Katie Hart Smith

Love is inexplicable. How do you put into words how you feel about the love of your life? How do you describe how a person can affect your heart? How do you measure and equate the depth and breadth of such feelings? How do we teach our children about love?

As I glanced outside the office window that overlooks the garden in the backyard, I watched the tropical storm rains pelt the panes of glass while the winds ripped through the trees, tearing leaves from the branches. The trees swayed and swirled in circles, clock-wise then counter-clock-wise, as the winds quickly changed direction. Overhead, loud thuds and thumps made me step backward; realizing branches were breaking and striking the roof.

Katie Hart Smith

(Swept is a reverse poem. What is a reverse poem? These poems mean one thing when read from top to bottom, but the meaning or sentiment changes when you read each line in reverse order, last line to first.)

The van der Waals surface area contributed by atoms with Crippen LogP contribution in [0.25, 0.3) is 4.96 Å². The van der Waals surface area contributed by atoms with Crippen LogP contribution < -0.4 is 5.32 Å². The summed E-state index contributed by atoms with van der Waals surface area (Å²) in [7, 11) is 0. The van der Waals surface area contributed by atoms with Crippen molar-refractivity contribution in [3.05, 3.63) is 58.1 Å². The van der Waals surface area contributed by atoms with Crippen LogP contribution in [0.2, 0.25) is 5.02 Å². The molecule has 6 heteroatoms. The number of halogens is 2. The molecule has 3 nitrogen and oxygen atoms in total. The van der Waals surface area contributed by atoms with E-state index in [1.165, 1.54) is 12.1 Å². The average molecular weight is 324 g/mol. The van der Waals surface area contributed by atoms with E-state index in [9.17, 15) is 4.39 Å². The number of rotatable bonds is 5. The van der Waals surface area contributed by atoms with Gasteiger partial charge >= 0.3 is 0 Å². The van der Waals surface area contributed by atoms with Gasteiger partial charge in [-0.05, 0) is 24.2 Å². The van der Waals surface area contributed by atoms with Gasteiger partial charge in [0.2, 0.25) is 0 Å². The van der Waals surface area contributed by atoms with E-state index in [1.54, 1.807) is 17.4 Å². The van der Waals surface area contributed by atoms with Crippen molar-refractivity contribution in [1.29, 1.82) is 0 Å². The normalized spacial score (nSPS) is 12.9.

Katie Hart Smith

As a whippoorwill calls out from one of the nearly century-old pine trees in the backyard, I smile, take pause, sip my tall cup of coffee – strong and black, no sugar – and continue my walk in the garden and a talk with God.

Katie Hart Smith

“The tongue has the power of life and death, and those who love it will eat its fruit.” ~ Proverbs 18:21.
My husband, Jeff, and I visited my parents in New Hope, Pennsylvania last month. Early one Saturday morning, we went shopping with Mom. During our transaction with the sales clerk, Mom asked me a ‘yes’ or ‘no’ question. I responded, “Yes, ma’am.”

Katie Hart Smith

When you hear those words while walking through the bustling and noisy airport, grocery or department store, or while at school, do you find yourself automatically stopping what you’re doing at that moment and look up at the intercom? As the crowd calms, perhaps, we shush others around us who are talking. We pause, patiently waiting and listening for the next set of instructions or call to action while glancing up at the ceiling.